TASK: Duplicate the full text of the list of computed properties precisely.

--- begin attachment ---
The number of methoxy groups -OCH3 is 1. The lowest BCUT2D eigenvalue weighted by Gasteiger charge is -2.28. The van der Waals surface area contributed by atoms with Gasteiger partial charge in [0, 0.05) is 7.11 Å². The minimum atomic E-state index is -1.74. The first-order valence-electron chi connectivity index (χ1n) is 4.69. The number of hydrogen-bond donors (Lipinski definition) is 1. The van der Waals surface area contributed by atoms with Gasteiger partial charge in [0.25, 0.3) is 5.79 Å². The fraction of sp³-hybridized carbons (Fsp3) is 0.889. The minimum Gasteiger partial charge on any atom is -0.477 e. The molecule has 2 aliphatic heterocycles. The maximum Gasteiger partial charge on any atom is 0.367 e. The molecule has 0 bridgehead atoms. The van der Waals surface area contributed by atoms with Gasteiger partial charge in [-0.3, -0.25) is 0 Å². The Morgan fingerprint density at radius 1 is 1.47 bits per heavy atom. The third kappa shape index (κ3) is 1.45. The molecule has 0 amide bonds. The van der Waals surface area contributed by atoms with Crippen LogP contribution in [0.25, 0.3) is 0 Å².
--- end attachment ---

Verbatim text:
The number of methoxy groups -OCH3 is 1. The lowest BCUT2D eigenvalue weighted by Gasteiger charge is -2.28. The van der Waals surface area contributed by atoms with Gasteiger partial charge in [0, 0.05) is 7.11 Å². The minimum atomic E-state index is -1.74. The first-order valence-electron chi connectivity index (χ1n) is 4.69. The number of hydrogen-bond donors (Lipinski definition) is 1. The van der Waals surface area contributed by atoms with Gasteiger partial charge in [0.25, 0.3) is 5.79 Å². The fraction of sp³-hybridized carbons (Fsp3) is 0.889. The minimum Gasteiger partial charge on any atom is -0.477 e. The molecule has 2 aliphatic heterocycles. The maximum Gasteiger partial charge on any atom is 0.367 e. The molecule has 0 bridgehead atoms. The van der Waals surface area contributed by atoms with Gasteiger partial charge in [-0.3, -0.25) is 0 Å². The Morgan fingerprint density at radius 1 is 1.47 bits per heavy atom. The third kappa shape index (κ3) is 1.45. The molecule has 0 amide bonds. The van der Waals surface area contributed by atoms with Crippen LogP contribution in [0.25, 0.3) is 0 Å².